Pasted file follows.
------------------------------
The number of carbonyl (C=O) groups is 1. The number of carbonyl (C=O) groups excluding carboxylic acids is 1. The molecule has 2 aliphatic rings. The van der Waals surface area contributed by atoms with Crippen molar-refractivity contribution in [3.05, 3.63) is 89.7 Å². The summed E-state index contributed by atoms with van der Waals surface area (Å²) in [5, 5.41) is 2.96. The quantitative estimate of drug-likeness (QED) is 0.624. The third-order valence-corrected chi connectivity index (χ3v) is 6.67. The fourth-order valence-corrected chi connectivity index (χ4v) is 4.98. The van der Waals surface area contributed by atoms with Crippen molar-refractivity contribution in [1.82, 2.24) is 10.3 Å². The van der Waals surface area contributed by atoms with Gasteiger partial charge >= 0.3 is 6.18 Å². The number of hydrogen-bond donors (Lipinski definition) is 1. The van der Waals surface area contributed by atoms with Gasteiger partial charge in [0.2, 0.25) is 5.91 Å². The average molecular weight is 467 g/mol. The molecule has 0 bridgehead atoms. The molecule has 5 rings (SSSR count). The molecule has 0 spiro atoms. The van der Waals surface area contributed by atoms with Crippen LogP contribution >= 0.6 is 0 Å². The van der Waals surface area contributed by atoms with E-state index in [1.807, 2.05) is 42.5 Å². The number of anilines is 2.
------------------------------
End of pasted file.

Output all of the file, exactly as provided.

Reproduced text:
The number of carbonyl (C=O) groups is 1. The number of carbonyl (C=O) groups excluding carboxylic acids is 1. The molecule has 2 aliphatic rings. The van der Waals surface area contributed by atoms with Crippen molar-refractivity contribution in [3.05, 3.63) is 89.7 Å². The summed E-state index contributed by atoms with van der Waals surface area (Å²) in [5, 5.41) is 2.96. The quantitative estimate of drug-likeness (QED) is 0.624. The third-order valence-corrected chi connectivity index (χ3v) is 6.67. The fourth-order valence-corrected chi connectivity index (χ4v) is 4.98. The van der Waals surface area contributed by atoms with Crippen molar-refractivity contribution in [1.82, 2.24) is 10.3 Å². The van der Waals surface area contributed by atoms with Gasteiger partial charge >= 0.3 is 6.18 Å². The number of hydrogen-bond donors (Lipinski definition) is 1. The van der Waals surface area contributed by atoms with Gasteiger partial charge in [0.2, 0.25) is 5.91 Å². The average molecular weight is 467 g/mol. The molecule has 0 bridgehead atoms. The molecule has 5 rings (SSSR count). The molecule has 0 spiro atoms. The van der Waals surface area contributed by atoms with Crippen LogP contribution >= 0.6 is 0 Å². The van der Waals surface area contributed by atoms with E-state index in [1.807, 2.05) is 42.5 Å². The number of anilines is 2.